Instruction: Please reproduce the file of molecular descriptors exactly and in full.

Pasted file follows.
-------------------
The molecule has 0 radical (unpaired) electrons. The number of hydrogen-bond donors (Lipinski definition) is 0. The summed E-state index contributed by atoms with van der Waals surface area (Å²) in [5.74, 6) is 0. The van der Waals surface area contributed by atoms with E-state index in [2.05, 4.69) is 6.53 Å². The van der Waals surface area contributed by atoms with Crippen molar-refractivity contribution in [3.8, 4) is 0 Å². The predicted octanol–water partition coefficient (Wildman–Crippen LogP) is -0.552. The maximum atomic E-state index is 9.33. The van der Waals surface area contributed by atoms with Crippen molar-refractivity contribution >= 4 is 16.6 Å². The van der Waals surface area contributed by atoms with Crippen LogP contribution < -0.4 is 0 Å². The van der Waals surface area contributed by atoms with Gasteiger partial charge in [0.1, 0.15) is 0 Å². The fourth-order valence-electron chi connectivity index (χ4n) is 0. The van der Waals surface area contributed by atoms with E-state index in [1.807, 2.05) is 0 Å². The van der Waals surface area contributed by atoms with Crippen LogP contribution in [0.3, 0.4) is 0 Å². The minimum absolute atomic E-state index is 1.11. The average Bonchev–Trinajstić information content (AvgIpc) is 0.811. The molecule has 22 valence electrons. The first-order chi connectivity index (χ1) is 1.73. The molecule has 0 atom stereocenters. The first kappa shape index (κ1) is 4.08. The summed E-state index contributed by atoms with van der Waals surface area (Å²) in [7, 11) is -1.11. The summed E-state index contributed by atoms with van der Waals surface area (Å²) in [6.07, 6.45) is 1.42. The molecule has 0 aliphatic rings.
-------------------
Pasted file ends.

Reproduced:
The molecule has 0 radical (unpaired) electrons. The number of hydrogen-bond donors (Lipinski definition) is 0. The summed E-state index contributed by atoms with van der Waals surface area (Å²) in [5.74, 6) is 0. The van der Waals surface area contributed by atoms with E-state index in [2.05, 4.69) is 6.53 Å². The van der Waals surface area contributed by atoms with Crippen molar-refractivity contribution in [3.8, 4) is 0 Å². The predicted octanol–water partition coefficient (Wildman–Crippen LogP) is -0.552. The maximum atomic E-state index is 9.33. The van der Waals surface area contributed by atoms with Crippen molar-refractivity contribution >= 4 is 16.6 Å². The van der Waals surface area contributed by atoms with Crippen LogP contribution < -0.4 is 0 Å². The van der Waals surface area contributed by atoms with Gasteiger partial charge in [0.1, 0.15) is 0 Å². The fourth-order valence-electron chi connectivity index (χ4n) is 0. The van der Waals surface area contributed by atoms with E-state index in [1.807, 2.05) is 0 Å². The van der Waals surface area contributed by atoms with Crippen LogP contribution in [0.3, 0.4) is 0 Å². The minimum absolute atomic E-state index is 1.11. The average Bonchev–Trinajstić information content (AvgIpc) is 0.811. The molecule has 22 valence electrons. The first-order chi connectivity index (χ1) is 1.73. The molecule has 0 atom stereocenters. The first kappa shape index (κ1) is 4.08. The summed E-state index contributed by atoms with van der Waals surface area (Å²) in [7, 11) is -1.11. The summed E-state index contributed by atoms with van der Waals surface area (Å²) in [6.07, 6.45) is 1.42. The molecule has 0 aliphatic rings.